Environment

Southwest faces “extremely critical” wildfire threat as record heat hits Plains

Written by The Frontier Post

Andrew Freedman

The combination of a heat wave, long-term drought and relentlessly high winds is yielding a historically prolonged period of high wildfire risk across the Southwest. The fire danger may not significantly ease in New Mexico until Friday, according to the National Weather Service.

Why it matters: The wildfires and broader-scale heat wave threaten lives today, as any fires will spread rapidly.

  • As a “heat dome” of high pressure expands north and east out of Texas, tens of millions will be exposed to temperatures in the 90s to triple-digits for the first time this year, when their bodies are not yet accustomed to it.
  • This raises the risk of heat-related illness.

Threat level: Another day of “extremely critical” fire weather is on tap for northeastern New Mexico, as well as southeastern Colorado and western Oklahoma and Texas. This is the highest risk category, and in its online forecast discussions, the Weather Service forecast office in Albuquerque is describing the extreme conditions and their longevity as a “historic” event for the region.

  • A much larger portion of the Southwest is designated as being under “critical” risk today.
  • New Mexico’s second-largest wildfire on record, the Calf Canyon Fire, grew to 189,767 acres Sunday through Monday morning. Evacuations expanded from this fire and others.
  • The Storm Prediction Center is warning of “extreme fire behavior” today, which means it will be difficult to impossible for firefighters to contain these blazes, though they can make inroads in some areas.

The big picture: This is not the first time this spring that New Mexico and nearby states have contended with severe wildfires. Already, as many acres have burned in New Mexico as typically do in an entire year, due in large part to unusually high temperatures and severe drought conditions.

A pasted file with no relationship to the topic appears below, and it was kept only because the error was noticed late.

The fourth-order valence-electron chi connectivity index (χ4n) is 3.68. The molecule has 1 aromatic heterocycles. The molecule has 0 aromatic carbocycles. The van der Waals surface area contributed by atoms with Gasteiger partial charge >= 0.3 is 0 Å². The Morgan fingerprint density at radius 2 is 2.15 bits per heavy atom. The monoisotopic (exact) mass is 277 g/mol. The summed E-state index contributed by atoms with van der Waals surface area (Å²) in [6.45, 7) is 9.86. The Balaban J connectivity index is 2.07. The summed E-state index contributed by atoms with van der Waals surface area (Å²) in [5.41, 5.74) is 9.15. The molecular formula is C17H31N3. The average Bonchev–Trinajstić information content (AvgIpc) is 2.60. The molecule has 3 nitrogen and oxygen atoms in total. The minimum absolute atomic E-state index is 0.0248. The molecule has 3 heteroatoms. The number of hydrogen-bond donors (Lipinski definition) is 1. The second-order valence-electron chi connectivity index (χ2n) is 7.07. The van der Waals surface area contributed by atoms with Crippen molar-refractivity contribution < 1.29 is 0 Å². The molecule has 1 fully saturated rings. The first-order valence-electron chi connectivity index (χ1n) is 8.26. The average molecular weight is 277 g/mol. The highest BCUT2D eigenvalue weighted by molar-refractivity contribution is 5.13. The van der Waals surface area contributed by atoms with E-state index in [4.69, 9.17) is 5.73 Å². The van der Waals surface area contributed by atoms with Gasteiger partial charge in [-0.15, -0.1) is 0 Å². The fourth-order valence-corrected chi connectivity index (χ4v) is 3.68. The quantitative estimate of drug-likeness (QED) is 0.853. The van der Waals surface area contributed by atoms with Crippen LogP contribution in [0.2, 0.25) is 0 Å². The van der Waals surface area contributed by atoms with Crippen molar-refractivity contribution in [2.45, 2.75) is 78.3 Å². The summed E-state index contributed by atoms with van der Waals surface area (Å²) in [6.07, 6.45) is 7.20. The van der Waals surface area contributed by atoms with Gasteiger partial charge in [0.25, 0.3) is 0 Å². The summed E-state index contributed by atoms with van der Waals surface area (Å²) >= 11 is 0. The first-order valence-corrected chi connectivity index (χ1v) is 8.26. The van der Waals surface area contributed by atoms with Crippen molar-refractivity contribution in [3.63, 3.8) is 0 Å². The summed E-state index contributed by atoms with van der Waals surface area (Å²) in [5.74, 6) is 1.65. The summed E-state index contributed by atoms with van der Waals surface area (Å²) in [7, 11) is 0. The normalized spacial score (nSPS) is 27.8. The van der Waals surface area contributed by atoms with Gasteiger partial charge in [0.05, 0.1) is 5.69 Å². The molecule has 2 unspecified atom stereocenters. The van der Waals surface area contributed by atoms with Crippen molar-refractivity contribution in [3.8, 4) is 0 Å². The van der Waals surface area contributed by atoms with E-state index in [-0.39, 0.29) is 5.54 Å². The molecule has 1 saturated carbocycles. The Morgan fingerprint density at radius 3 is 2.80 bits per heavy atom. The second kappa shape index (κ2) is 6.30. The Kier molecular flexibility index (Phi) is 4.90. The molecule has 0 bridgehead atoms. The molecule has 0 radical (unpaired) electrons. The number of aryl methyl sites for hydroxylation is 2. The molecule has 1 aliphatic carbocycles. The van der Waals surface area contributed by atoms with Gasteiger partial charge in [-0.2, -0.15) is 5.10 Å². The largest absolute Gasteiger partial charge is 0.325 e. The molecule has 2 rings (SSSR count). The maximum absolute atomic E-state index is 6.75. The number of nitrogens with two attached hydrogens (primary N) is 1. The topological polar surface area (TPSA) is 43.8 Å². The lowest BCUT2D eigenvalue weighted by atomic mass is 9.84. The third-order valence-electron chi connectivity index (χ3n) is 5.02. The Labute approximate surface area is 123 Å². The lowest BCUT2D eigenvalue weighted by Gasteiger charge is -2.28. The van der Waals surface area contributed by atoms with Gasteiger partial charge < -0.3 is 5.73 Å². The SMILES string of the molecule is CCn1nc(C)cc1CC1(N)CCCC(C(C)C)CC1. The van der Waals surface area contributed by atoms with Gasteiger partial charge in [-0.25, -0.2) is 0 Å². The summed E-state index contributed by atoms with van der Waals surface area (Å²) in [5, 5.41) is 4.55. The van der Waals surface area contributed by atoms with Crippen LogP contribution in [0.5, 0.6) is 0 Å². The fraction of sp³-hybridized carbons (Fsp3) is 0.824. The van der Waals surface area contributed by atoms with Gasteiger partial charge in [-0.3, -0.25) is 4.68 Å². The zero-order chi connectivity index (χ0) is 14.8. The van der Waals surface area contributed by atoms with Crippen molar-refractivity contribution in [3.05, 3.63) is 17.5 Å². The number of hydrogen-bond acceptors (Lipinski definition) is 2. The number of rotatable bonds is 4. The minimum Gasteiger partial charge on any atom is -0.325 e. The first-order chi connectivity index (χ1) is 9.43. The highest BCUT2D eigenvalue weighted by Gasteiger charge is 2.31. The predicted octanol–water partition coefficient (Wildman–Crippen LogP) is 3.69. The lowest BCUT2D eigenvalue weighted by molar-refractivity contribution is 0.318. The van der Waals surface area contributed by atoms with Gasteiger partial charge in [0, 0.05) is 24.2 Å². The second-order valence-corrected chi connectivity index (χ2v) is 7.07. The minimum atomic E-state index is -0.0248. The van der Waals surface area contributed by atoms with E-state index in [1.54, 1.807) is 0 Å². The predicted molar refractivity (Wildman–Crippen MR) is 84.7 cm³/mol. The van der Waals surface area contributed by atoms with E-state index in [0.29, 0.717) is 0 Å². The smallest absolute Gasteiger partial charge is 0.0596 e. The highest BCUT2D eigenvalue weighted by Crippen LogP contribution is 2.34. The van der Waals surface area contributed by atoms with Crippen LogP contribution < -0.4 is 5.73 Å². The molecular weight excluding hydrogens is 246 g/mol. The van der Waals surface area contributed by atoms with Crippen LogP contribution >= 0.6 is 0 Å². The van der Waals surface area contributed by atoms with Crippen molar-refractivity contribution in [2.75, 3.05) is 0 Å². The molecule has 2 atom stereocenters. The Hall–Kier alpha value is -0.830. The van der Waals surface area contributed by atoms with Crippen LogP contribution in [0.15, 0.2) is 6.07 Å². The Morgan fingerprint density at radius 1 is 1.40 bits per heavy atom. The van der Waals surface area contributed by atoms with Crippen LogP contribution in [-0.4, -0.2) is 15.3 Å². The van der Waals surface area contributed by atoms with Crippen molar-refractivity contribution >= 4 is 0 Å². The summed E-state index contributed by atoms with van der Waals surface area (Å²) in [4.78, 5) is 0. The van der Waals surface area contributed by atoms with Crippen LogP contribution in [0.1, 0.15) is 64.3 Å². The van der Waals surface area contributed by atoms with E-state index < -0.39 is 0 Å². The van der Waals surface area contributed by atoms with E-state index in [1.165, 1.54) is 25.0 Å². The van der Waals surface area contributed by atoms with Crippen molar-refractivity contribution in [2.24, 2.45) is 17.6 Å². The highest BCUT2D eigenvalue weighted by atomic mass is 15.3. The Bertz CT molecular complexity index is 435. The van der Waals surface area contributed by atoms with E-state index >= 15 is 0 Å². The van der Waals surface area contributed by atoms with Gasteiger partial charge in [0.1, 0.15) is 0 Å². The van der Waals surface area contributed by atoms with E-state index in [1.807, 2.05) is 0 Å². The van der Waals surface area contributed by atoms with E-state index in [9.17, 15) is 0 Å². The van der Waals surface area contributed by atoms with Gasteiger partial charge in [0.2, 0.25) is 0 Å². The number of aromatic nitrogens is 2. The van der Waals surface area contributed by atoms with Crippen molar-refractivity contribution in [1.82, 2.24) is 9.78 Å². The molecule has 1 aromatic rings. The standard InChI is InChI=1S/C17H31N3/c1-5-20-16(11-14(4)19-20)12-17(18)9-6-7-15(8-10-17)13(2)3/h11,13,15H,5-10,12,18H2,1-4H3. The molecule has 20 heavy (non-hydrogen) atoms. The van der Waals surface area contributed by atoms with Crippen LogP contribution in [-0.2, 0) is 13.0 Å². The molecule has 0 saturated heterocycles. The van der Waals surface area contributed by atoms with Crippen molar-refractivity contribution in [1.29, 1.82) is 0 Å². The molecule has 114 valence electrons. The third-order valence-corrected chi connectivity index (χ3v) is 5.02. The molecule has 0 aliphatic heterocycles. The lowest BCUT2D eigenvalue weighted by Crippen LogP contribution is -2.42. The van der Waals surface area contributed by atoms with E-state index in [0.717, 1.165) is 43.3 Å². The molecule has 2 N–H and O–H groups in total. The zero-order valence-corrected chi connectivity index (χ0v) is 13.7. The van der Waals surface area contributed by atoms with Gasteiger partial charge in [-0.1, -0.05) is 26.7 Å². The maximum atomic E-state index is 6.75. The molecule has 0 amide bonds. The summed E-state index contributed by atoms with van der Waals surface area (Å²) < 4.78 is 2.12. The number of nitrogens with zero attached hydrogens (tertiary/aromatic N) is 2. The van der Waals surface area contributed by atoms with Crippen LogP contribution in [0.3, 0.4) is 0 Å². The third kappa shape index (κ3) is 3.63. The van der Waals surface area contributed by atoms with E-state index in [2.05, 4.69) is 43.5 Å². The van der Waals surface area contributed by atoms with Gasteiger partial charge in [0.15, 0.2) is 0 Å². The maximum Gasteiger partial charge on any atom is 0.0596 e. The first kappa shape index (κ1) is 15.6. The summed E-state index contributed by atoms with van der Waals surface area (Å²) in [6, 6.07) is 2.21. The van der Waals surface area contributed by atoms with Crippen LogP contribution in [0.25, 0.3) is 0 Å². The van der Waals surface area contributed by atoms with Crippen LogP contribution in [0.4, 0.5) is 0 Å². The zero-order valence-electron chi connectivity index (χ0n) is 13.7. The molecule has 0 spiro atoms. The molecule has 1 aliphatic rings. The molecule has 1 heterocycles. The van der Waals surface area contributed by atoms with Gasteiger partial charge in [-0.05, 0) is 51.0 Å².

• As of May 5, 98.94% of the state was experiencing “moderate” to “exceptional” drought conditions, amid a broader drought affecting the Southwest and indeed the entire West.
  • The wildfire threat this week is related to a series of storms riding along the jet stream across the central and northern Rockies. The counterclockwise circulation of air around these areas of low pressure has sparked a strong flow of air out of the west-southwest, transporting dry air into the region.
  • Wind gusts in Arizona, New Mexico, northwest Texas and parts of Colorado have reached or exceeded the 40 to 60 mph range and are forecast to continue to do so.

By the numbers: The same weather pattern giving rise to the heightened wildfire risk is also prompting the heat wave.

Forecast high temperatures for May 9, 2022. Squares indicate record readings.
Forecast high temperatures for May 9, 2022. Squares indicate record readings. (Weatherbell.com)
  • The extreme heat is unusual for early May, with three locations in Texas hitting 107°F on Saturday, and Amarillo seeing its earliest-ever 100-degree reading (101°F). Similar readings were seen on Sunday, with Oklahoma increasingly sharing the heat.
  • The heat wave will move into the lower Mississippi Valley and Southern Plains this week, before arriving in the Midwest. Ninety-degree weather will make a run at Chicago by the end of the week.

Context: The heat wave, drought and wildfires are all connected, and climate change worsens all three.

  • The Southwest is in the midst of its most severe and extended drought in at least 1,200 years.
  • Studies show this drought is tied to human-caused climate change, as increasing temperatures dry out soils and plants faster, and alter weather patterns in ways that favor drought.
  • In addition, research has also revealed that global warming is the main factor that is increasing wildfire risk in the West.
  • A major U.N. climate science review published last August warned of the occurrence of “compound events,” in which various extremes, such as heat waves and drought, overlap and affect society in new and unpredictable ways.

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The Frontier Post

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